The effects of cold air (-110°C) and water (8°C) cryotherapy on knee skin temperature
Costello, Joseph, Selfe, James, Hayes, Gráinne, McInerney, Ciarán , & Donnelly, Alan (2013) The effects of cold air (-110°C) and water (8°C) cryotherapy on knee skin temperature. In ACSM's 60th Annual Meeting and 4th World Congress on Exercise is Medicine, 28 May - 1 June 2013, Indianapolis, Indiana. (In Press)
Exposure to cold air, whole body cryotherapy (WBC), is a novel treatment employed by athletes. In WBC individuals dressed in minimal clothing are exposed to a temperature below -100°C for 2-4 min. The use of WBC has been advocated as a treatment for various knee injuries. PURPOSE: To compare the effects of two modalities of cryotherapy, -110°C WBC and 8°C cold water immersion (CWI) on knee skin temperature (Tsk). METHODS: With ethical approval and written informed consent 10 healthy active male participants (26.5±4.9 yr, 183.5±6.0 cm, 90.7±19.9 kg, 26.8±5.0 kg/m2, 23.0±9.3% body fat (measured by DXA), 7.6 ± 2.0 mm patellar skin fold; mean±SD) were exposed to 4 min of CWI and WBC. The treatment order was randomised in a controlled crossover design, with a minimum of 7 days between treatments. During WBC participants stood in a chamber (-60±3°C) for 20 s before entering the main chamber (-110°C±3°C) where they remained for 3 min and 40 s. For CWI participants were seated in a tank filled with cold water (8±0.3°C) and immersed to the level of the sternum for 4 min. Right knee Tsk was assessed via non-contact, infrared thermal imaging. A quadrilateral region of interest was created using inert markers placed 5 cm above and below the most superior and inferior aspect of the patella. Tsk within this quadrilateral was recorded pre, immediately post and every 10 min thereafter for 60 min. Tsk changes were examined using a two-way (treatment x time) repeated measures analyses of variance. In addition, a paired sample t-test was used to compare baseline Tsk before both treatments. RESULTS: Knee Tsk was similar before treatment (WBC: 29.9±0.7°C, CWI: 29.6±0.9°C, p>0.05). There was a significant main effect for treatment (p<0.05) and time (p<0.001). Compared to baseline, Tsk was significantly reduced (p<0.05) immediately post and at 10, 20, 30, 40, 50 and 60 min after both cooling modalities. Knee Tsk was lower (p<0.05) immediately after WBC (19.0±0.9°C) compared to CWI (20.5±0.6°C). However, from 10 to 60 min post, knee Tsk was lower (p<0.05) following the CWI treatment. CONCLUSION: WBC elicited a greater decrease in knee Tsk compared to CWI immediately after treatment. However, both modalities display different recovery patterns and Tsk after CWI was significantly lower than WBC at 10, 20, 30, 40, 50 and 60 min after treatment.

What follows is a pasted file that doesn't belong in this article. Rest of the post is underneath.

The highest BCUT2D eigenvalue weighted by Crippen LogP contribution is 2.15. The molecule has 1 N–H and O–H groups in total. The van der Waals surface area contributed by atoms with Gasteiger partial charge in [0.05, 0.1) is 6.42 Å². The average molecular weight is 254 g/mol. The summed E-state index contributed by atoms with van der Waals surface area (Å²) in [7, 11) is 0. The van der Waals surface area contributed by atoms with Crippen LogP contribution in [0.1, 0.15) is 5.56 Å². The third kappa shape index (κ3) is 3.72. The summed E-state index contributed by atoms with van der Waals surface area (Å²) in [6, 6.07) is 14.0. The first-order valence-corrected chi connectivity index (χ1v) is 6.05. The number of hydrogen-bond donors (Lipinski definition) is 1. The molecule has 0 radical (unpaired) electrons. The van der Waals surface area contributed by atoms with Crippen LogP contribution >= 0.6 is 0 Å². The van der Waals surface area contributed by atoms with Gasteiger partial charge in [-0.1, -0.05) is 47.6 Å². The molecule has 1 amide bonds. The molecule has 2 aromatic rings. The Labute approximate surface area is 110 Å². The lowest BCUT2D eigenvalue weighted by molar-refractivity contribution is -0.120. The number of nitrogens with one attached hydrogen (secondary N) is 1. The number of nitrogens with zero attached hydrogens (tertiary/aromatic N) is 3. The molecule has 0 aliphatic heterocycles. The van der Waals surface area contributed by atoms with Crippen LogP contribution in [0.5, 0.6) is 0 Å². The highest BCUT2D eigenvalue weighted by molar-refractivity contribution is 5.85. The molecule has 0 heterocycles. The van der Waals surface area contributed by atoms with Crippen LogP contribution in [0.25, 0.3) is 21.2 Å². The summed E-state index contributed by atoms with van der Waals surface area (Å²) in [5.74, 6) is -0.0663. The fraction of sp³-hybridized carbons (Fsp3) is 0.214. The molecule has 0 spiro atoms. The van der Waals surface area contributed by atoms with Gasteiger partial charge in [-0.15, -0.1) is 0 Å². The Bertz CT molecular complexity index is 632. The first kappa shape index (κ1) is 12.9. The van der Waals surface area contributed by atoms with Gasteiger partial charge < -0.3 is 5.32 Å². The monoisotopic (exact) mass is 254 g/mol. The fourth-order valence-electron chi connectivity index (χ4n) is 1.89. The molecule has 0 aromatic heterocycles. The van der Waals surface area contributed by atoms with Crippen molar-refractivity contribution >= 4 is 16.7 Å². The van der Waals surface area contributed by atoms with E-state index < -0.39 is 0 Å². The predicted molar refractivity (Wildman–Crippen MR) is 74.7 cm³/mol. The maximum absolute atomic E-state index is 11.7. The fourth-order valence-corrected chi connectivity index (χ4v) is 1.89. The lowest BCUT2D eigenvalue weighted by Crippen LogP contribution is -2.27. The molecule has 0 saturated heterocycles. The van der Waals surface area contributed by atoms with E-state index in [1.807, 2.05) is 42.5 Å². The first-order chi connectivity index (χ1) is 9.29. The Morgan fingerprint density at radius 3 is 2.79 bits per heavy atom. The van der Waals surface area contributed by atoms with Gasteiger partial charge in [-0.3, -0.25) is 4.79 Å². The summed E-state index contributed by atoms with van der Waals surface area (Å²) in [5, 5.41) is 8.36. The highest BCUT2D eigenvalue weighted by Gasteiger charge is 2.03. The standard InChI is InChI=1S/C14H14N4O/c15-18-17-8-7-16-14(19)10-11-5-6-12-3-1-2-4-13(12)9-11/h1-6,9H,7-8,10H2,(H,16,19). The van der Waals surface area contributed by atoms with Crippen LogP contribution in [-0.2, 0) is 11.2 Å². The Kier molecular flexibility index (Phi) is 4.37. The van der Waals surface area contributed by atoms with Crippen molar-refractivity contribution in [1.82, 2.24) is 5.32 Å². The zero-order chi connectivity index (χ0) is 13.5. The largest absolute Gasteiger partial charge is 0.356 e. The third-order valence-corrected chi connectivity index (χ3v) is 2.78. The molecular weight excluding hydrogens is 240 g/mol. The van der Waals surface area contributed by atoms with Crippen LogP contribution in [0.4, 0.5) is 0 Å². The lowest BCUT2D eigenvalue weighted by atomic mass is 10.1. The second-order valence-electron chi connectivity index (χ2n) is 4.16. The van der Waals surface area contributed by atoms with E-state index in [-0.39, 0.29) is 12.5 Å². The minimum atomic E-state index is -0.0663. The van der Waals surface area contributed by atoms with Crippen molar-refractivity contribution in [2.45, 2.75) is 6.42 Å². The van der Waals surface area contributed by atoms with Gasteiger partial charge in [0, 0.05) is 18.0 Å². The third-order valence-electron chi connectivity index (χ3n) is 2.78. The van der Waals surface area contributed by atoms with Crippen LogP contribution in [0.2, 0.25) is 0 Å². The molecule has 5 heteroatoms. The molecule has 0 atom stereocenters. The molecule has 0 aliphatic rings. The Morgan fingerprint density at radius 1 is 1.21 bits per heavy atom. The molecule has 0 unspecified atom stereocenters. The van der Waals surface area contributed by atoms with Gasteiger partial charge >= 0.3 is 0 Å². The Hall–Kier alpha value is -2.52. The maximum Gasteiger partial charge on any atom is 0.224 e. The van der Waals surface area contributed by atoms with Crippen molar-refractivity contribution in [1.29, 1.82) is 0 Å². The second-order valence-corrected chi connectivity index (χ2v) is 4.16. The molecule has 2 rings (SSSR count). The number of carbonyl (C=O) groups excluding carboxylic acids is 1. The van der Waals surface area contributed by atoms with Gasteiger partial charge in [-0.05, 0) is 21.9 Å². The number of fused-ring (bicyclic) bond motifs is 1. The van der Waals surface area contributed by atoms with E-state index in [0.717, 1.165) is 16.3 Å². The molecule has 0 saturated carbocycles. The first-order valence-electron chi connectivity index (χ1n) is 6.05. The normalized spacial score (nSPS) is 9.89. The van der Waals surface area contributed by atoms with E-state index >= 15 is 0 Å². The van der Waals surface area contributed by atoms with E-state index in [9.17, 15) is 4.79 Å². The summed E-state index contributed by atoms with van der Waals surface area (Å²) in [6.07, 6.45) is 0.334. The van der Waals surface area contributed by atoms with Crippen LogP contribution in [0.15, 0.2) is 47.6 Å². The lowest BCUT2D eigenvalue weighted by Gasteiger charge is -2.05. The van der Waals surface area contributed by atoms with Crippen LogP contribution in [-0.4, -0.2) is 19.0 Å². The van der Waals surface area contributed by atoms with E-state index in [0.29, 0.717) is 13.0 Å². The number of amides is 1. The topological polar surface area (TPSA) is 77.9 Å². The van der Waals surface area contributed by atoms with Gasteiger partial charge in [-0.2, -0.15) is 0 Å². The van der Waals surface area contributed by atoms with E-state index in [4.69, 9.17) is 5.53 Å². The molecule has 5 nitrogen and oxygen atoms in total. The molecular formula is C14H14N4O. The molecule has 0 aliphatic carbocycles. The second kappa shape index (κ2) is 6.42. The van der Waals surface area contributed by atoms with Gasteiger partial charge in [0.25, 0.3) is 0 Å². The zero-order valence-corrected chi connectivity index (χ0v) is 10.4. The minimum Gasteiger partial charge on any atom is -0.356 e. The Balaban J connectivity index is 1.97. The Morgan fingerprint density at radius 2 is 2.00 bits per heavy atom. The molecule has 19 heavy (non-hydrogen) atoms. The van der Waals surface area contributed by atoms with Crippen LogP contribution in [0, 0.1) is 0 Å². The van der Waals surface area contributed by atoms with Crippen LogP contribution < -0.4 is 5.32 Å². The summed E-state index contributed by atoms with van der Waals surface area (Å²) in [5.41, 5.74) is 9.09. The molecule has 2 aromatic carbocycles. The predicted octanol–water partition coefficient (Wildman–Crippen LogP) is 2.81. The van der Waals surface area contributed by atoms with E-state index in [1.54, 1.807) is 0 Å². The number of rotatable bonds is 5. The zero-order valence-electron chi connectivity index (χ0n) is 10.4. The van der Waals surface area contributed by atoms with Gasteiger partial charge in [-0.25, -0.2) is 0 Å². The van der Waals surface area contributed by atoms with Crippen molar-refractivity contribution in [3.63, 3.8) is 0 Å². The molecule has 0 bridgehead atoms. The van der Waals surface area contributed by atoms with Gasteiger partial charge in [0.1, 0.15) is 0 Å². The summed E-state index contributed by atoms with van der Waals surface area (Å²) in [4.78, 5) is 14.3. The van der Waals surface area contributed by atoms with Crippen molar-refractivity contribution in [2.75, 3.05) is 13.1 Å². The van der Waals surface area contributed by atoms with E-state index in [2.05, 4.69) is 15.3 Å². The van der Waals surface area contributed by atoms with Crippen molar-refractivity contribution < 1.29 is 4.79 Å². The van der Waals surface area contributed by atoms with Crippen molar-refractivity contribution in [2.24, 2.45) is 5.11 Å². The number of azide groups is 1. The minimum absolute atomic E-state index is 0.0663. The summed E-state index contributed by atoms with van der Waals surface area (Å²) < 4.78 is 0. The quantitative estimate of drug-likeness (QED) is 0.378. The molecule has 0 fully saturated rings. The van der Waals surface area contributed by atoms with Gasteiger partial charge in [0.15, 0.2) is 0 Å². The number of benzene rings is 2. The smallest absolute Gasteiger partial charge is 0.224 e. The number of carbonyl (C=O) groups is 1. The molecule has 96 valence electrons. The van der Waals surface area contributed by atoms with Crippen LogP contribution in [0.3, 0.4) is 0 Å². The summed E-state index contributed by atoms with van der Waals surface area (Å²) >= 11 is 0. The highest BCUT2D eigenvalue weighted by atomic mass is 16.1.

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|Item Type:||Conference Paper|
|Subjects:||Australian and New Zealand Standard Research Classification > MEDICAL AND HEALTH SCIENCES (110000) > HUMAN MOVEMENT AND SPORTS SCIENCE (110600) > Sports Medicine (110604)|
|Divisions:||Current > QUT Faculties and Divisions > Faculty of Health
Current > Institutes > Institute of Health and Biomedical Innovation
Current > Schools > School of Exercise & Nutrition Sciences
|Deposited On:||19 May 2013 23:38|
|Last Modified:||03 Jul 2013 03:59|
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